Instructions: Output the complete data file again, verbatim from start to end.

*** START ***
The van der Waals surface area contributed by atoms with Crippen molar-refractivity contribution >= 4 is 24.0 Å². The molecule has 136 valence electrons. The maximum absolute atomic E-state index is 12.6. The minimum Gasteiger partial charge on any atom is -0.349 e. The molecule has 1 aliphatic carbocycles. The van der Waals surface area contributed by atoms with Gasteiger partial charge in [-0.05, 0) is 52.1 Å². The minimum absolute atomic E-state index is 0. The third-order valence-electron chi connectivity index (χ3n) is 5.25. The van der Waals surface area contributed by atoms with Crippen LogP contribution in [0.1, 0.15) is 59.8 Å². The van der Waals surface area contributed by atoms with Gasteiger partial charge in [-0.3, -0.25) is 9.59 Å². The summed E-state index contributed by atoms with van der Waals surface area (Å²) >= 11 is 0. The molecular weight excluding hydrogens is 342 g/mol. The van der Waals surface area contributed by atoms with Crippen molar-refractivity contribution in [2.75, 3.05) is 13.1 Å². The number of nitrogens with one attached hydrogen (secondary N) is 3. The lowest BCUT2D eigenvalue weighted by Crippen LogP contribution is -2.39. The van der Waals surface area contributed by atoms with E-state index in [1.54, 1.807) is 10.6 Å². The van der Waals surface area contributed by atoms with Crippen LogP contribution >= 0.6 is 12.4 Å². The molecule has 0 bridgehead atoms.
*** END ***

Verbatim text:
The van der Waals surface area contributed by atoms with Crippen molar-refractivity contribution >= 4 is 24.0 Å². The molecule has 136 valence electrons. The maximum absolute atomic E-state index is 12.6. The minimum Gasteiger partial charge on any atom is -0.349 e. The molecule has 1 aliphatic carbocycles. The van der Waals surface area contributed by atoms with Gasteiger partial charge in [-0.05, 0) is 52.1 Å². The minimum absolute atomic E-state index is 0. The third-order valence-electron chi connectivity index (χ3n) is 5.25. The van der Waals surface area contributed by atoms with Crippen LogP contribution in [0.1, 0.15) is 59.8 Å². The van der Waals surface area contributed by atoms with Gasteiger partial charge in [-0.3, -0.25) is 9.59 Å². The summed E-state index contributed by atoms with van der Waals surface area (Å²) >= 11 is 0. The molecular weight excluding hydrogens is 342 g/mol. The van der Waals surface area contributed by atoms with Crippen molar-refractivity contribution in [2.75, 3.05) is 13.1 Å². The number of nitrogens with one attached hydrogen (secondary N) is 3. The lowest BCUT2D eigenvalue weighted by Crippen LogP contribution is -2.39. The van der Waals surface area contributed by atoms with E-state index in [1.54, 1.807) is 10.6 Å². The van der Waals surface area contributed by atoms with Crippen LogP contribution >= 0.6 is 12.4 Å². The molecule has 0 bridgehead atoms.